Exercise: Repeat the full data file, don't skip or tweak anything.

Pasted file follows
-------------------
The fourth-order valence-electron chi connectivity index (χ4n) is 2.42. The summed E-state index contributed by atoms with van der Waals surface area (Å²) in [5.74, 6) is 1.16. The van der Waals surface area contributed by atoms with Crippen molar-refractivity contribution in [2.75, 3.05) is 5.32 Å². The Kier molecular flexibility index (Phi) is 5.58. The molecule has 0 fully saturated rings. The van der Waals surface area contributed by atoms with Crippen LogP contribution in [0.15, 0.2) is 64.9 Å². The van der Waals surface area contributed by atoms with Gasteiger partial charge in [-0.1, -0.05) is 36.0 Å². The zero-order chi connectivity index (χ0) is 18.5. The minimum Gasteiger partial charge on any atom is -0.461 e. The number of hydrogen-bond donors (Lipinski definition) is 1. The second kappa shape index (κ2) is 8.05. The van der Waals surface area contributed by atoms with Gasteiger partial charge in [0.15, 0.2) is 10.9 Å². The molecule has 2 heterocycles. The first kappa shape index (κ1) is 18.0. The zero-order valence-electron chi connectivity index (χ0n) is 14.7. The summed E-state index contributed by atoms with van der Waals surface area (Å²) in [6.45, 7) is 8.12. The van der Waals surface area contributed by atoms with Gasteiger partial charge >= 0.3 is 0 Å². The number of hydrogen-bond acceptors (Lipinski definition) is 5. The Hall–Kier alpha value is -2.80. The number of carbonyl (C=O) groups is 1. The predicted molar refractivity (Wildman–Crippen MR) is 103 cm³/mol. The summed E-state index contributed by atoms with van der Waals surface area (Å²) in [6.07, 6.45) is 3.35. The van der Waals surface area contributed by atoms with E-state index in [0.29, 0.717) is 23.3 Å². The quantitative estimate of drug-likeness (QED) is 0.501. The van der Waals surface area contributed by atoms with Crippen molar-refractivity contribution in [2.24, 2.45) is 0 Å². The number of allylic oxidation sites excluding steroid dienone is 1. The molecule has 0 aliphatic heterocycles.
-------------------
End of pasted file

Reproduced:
The fourth-order valence-electron chi connectivity index (χ4n) is 2.42. The summed E-state index contributed by atoms with van der Waals surface area (Å²) in [5.74, 6) is 1.16. The van der Waals surface area contributed by atoms with Crippen molar-refractivity contribution in [2.75, 3.05) is 5.32 Å². The Kier molecular flexibility index (Phi) is 5.58. The molecule has 0 fully saturated rings. The van der Waals surface area contributed by atoms with Crippen LogP contribution in [0.15, 0.2) is 64.9 Å². The van der Waals surface area contributed by atoms with Gasteiger partial charge in [-0.1, -0.05) is 36.0 Å². The zero-order chi connectivity index (χ0) is 18.5. The minimum Gasteiger partial charge on any atom is -0.461 e. The number of hydrogen-bond donors (Lipinski definition) is 1. The second kappa shape index (κ2) is 8.05. The van der Waals surface area contributed by atoms with Gasteiger partial charge in [0.15, 0.2) is 10.9 Å². The molecule has 2 heterocycles. The first kappa shape index (κ1) is 18.0. The zero-order valence-electron chi connectivity index (χ0n) is 14.7. The summed E-state index contributed by atoms with van der Waals surface area (Å²) in [6.45, 7) is 8.12. The van der Waals surface area contributed by atoms with Gasteiger partial charge >= 0.3 is 0 Å². The number of hydrogen-bond acceptors (Lipinski definition) is 5. The Hall–Kier alpha value is -2.80. The number of carbonyl (C=O) groups is 1. The predicted molar refractivity (Wildman–Crippen MR) is 103 cm³/mol. The summed E-state index contributed by atoms with van der Waals surface area (Å²) in [6.07, 6.45) is 3.35. The van der Waals surface area contributed by atoms with E-state index in [0.29, 0.717) is 23.3 Å². The quantitative estimate of drug-likeness (QED) is 0.501. The van der Waals surface area contributed by atoms with Crippen molar-refractivity contribution in [2.24, 2.45) is 0 Å². The number of allylic oxidation sites excluding steroid dienone is 1. The molecule has 0 aliphatic heterocycles.